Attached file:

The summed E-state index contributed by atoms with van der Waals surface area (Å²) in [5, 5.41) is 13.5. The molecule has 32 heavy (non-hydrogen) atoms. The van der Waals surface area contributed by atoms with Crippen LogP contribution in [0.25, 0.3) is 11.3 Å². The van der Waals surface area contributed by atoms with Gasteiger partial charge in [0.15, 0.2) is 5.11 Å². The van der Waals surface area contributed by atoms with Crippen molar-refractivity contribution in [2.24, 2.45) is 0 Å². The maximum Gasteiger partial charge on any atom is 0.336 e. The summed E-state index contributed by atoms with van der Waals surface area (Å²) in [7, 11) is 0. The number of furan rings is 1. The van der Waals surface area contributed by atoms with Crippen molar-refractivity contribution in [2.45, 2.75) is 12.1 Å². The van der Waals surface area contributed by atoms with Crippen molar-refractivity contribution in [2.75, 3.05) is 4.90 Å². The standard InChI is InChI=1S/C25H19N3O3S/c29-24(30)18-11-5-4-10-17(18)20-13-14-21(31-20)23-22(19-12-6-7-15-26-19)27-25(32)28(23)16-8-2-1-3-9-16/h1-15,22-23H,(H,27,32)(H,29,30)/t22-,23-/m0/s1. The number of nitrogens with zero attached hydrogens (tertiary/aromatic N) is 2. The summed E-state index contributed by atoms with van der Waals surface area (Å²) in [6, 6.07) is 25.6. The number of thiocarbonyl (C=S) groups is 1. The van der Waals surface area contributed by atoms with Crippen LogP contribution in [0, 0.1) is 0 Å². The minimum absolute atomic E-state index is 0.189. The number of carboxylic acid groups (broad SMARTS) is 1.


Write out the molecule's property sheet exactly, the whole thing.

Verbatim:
The summed E-state index contributed by atoms with van der Waals surface area (Å²) in [5, 5.41) is 13.5. The molecule has 32 heavy (non-hydrogen) atoms. The van der Waals surface area contributed by atoms with Crippen LogP contribution in [0.25, 0.3) is 11.3 Å². The van der Waals surface area contributed by atoms with Gasteiger partial charge in [0.15, 0.2) is 5.11 Å². The van der Waals surface area contributed by atoms with Crippen molar-refractivity contribution in [2.24, 2.45) is 0 Å². The maximum Gasteiger partial charge on any atom is 0.336 e. The summed E-state index contributed by atoms with van der Waals surface area (Å²) in [7, 11) is 0. The number of furan rings is 1. The van der Waals surface area contributed by atoms with Crippen molar-refractivity contribution in [2.45, 2.75) is 12.1 Å². The van der Waals surface area contributed by atoms with Crippen molar-refractivity contribution in [2.75, 3.05) is 4.90 Å². The standard InChI is InChI=1S/C25H19N3O3S/c29-24(30)18-11-5-4-10-17(18)20-13-14-21(31-20)23-22(19-12-6-7-15-26-19)27-25(32)28(23)16-8-2-1-3-9-16/h1-15,22-23H,(H,27,32)(H,29,30)/t22-,23-/m0/s1. The number of nitrogens with zero attached hydrogens (tertiary/aromatic N) is 2. The summed E-state index contributed by atoms with van der Waals surface area (Å²) in [6, 6.07) is 25.6. The number of thiocarbonyl (C=S) groups is 1. The van der Waals surface area contributed by atoms with Crippen LogP contribution in [0, 0.1) is 0 Å². The minimum absolute atomic E-state index is 0.189. The number of carboxylic acid groups (broad SMARTS) is 1.